What hardly any music fan realizes is what goes into the making of a song. They may be under the impression that a band or one person in it writes a complete song by themselves. But they would be quite surprised to see a show like this that exposes how the biggest hits of the Motown era were created: by songwriters employed by record companies.
Carole King, her husband, and her friends were responsible for huge hits like “Will You Love Me Tomorrow,” “The Loco-Motion,” and “One Fine Day.” Carole’s personal strength was showcased right alongside her professional prowess as we saw her go from a very young mother trying to make it in the music business while raising her family to a housewife trying to create the sound of a new era while her husband Gerry Goffin cheated on her with the hot, young singers.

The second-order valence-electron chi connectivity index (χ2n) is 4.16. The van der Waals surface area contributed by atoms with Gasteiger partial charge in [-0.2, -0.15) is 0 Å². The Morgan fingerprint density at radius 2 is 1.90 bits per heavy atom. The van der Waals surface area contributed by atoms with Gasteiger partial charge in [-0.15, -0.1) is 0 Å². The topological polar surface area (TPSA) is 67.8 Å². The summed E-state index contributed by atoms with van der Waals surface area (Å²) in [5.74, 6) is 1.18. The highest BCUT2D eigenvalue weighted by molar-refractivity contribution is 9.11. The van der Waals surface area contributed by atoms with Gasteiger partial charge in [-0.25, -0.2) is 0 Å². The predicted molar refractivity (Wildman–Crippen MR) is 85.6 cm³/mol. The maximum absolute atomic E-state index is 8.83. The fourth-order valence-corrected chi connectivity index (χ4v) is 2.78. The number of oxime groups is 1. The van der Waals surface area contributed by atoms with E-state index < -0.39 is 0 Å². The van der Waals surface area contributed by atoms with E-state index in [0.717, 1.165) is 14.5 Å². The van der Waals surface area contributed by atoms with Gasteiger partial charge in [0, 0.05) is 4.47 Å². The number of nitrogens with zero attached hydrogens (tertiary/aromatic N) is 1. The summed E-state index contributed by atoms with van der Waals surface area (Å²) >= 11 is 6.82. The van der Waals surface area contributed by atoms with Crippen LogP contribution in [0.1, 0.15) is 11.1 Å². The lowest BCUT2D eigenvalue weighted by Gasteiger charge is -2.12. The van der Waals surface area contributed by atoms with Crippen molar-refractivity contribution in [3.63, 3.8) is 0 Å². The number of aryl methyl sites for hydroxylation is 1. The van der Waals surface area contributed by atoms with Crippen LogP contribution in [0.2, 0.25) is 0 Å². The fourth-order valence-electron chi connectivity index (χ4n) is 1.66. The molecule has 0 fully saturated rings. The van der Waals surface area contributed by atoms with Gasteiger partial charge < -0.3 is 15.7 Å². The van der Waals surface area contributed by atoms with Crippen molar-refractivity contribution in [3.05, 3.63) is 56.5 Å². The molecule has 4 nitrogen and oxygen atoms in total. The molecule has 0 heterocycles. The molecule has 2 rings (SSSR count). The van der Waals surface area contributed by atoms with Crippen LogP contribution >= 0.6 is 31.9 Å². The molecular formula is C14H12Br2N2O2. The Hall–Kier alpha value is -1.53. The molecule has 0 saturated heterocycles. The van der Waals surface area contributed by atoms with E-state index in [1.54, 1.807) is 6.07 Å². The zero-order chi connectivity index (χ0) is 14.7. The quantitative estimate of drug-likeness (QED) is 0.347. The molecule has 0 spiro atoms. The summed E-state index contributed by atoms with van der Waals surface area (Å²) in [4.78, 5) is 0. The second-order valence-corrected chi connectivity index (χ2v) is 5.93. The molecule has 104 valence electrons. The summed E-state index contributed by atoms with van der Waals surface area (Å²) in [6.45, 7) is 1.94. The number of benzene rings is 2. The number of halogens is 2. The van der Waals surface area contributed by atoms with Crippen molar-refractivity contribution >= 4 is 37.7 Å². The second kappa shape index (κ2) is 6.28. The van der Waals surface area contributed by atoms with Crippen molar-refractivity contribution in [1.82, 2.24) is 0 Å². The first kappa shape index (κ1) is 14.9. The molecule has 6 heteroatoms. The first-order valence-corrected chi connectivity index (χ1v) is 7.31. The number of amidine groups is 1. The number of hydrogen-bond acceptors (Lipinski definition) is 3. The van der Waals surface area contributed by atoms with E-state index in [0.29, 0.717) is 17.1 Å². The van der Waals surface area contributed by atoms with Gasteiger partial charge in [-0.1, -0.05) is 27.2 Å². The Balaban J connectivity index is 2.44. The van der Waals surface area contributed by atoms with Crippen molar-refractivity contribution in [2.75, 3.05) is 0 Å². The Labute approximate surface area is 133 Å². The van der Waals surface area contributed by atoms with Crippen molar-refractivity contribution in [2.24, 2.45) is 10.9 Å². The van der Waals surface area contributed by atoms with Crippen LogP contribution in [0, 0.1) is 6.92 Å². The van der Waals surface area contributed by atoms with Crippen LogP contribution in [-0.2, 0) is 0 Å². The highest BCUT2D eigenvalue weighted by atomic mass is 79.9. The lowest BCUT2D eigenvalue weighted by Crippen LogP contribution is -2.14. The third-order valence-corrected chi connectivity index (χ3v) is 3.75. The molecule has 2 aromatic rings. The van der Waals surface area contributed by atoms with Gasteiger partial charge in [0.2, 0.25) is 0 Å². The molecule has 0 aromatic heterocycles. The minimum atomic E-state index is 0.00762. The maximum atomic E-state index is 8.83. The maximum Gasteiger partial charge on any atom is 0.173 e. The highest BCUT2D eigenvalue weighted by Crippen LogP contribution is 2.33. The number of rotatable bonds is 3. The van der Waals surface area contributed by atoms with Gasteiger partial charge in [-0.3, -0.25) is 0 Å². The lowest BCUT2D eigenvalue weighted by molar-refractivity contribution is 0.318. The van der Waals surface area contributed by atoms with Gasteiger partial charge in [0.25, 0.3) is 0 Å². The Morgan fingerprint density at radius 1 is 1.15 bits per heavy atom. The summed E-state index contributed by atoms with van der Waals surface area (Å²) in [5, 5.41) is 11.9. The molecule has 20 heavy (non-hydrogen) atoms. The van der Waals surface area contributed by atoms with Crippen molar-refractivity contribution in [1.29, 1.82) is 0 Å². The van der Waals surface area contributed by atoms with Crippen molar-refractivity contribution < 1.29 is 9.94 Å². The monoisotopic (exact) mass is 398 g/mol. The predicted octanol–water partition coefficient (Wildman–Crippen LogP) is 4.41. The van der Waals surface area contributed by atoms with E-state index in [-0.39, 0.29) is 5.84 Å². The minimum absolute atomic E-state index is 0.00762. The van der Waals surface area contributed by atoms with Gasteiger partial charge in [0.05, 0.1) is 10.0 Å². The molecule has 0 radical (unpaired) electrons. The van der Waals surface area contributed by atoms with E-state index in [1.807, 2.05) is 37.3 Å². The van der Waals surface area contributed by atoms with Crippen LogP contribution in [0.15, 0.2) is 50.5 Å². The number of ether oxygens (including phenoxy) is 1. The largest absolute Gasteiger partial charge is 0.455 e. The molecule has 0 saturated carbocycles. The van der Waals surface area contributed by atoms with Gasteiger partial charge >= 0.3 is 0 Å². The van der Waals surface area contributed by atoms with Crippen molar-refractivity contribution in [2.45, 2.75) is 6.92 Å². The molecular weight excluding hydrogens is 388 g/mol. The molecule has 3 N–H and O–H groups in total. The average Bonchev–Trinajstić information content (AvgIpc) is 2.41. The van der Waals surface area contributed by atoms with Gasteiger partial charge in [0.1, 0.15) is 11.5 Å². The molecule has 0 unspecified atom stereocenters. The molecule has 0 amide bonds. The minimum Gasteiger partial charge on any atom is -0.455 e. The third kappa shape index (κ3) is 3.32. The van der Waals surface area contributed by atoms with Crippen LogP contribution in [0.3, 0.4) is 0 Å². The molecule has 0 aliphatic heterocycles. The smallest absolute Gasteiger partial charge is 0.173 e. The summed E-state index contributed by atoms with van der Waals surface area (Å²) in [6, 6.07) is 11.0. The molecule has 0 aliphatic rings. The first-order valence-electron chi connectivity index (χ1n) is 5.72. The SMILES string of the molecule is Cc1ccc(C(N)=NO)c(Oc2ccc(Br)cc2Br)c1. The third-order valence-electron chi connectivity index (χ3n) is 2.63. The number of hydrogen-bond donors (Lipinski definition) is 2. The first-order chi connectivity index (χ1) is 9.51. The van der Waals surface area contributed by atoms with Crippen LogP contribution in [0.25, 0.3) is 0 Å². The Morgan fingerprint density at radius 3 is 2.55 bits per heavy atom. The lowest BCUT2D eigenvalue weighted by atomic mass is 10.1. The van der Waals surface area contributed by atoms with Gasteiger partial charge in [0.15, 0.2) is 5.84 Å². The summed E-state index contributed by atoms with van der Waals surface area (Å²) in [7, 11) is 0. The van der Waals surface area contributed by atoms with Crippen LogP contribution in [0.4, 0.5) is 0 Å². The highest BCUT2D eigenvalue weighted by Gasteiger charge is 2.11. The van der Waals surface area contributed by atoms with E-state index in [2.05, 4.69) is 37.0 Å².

Carole knew that it was time for a change in her life. She left Gerry, moved to Los Angeles from New York, and she began a new chapter in her life singing her own songs on her own accord. She became far more successful than she ever imagined with her first solo album Writer in 1970. The show culminates with her famous show at Carnegie Hall in 1971.
The music of this show is a fantastic representation of the glorious 60s, and I totally appreciate seeing how it was made by this talented team of songwriters. But the personal aspect of the show made you feel for Carole, and the empathy created watching her good times and bad made the ending truly bombastic.